Topography Effects Are Not Dominated by Ground Surface Geometry: A Site Effects Paradox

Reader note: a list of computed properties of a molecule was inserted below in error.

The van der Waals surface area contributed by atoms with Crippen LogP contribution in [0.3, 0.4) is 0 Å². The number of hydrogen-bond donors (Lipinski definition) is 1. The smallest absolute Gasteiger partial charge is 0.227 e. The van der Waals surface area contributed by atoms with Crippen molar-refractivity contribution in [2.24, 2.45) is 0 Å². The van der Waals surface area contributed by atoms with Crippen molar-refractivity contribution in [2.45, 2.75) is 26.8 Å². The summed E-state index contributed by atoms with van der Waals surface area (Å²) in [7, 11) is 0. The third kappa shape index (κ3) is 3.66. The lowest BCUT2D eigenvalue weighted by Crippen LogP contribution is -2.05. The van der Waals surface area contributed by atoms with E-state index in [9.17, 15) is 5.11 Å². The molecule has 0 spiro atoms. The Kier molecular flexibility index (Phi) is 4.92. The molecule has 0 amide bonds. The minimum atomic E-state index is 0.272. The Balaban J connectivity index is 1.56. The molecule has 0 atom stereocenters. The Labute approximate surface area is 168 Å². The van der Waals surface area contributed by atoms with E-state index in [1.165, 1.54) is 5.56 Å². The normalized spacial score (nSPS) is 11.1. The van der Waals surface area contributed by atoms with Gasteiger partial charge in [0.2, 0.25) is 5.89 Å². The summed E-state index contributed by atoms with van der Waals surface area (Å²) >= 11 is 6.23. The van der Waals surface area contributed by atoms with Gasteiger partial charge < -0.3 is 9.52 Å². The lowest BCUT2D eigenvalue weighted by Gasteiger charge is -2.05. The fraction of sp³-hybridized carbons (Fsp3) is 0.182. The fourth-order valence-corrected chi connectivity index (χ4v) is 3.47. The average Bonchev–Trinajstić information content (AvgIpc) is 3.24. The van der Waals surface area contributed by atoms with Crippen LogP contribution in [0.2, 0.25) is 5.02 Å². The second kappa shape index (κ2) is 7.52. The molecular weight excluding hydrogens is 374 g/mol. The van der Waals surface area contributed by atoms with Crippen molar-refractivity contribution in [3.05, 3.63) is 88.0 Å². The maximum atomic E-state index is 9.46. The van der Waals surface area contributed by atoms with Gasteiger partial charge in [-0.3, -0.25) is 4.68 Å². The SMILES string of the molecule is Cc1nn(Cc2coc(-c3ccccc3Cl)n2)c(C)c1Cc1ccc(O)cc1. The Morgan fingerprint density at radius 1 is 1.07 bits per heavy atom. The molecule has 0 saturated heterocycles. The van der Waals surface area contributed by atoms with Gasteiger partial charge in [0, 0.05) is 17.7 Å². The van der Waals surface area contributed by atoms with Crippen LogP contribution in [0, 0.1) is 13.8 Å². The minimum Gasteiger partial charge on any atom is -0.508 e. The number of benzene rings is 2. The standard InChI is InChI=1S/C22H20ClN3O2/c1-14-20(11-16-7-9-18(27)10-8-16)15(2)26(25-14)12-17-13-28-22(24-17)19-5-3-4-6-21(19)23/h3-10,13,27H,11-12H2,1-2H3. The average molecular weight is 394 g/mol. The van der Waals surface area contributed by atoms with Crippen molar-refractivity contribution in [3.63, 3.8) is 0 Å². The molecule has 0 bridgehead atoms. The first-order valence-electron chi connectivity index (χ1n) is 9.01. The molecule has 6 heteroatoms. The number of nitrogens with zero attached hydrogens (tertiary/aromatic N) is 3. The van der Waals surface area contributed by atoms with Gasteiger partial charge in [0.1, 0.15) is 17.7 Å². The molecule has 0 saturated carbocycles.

The material properties and the geometry of near surface soil layers, known as local site conditions, can significantly change the input seismic motion compared to the simple case of homogeneous linear elastic half-space. Our recent studies have shown that the effects of topography coupled to site response can lead to ground motion aggravation larger than the superposition of site and geometry amplification. These soil-topography coupling effects arise from seismic waves trapped in the near surface soil layers, are amplified or deamplified as a consequence of stiffness contrast, and are further modified due to scattering caused by irregular interface and ground surface. In this study, we investigate the coupling effects for 2D idealized convex features through a systematic analysis. The resulting trends, which are presented in the form of dimensionless amplification factors, clearly demonstrate the nonlinear nature of coupling effects, which cannot be predicted by modifying simulations of topography effects on rock by 1D site amplification factors, a posteriori. We then quantify these coupling effects through 3D site-specific analyses at selected strong ground motion stations in California, which yield more realistic amplification patterns (using 1 arc-second DEM extracted surface topographies and measured Vs profile). The results of coupling effects provide a basis as to how it can be incorporated in the proposed design motion of seismic code provisions.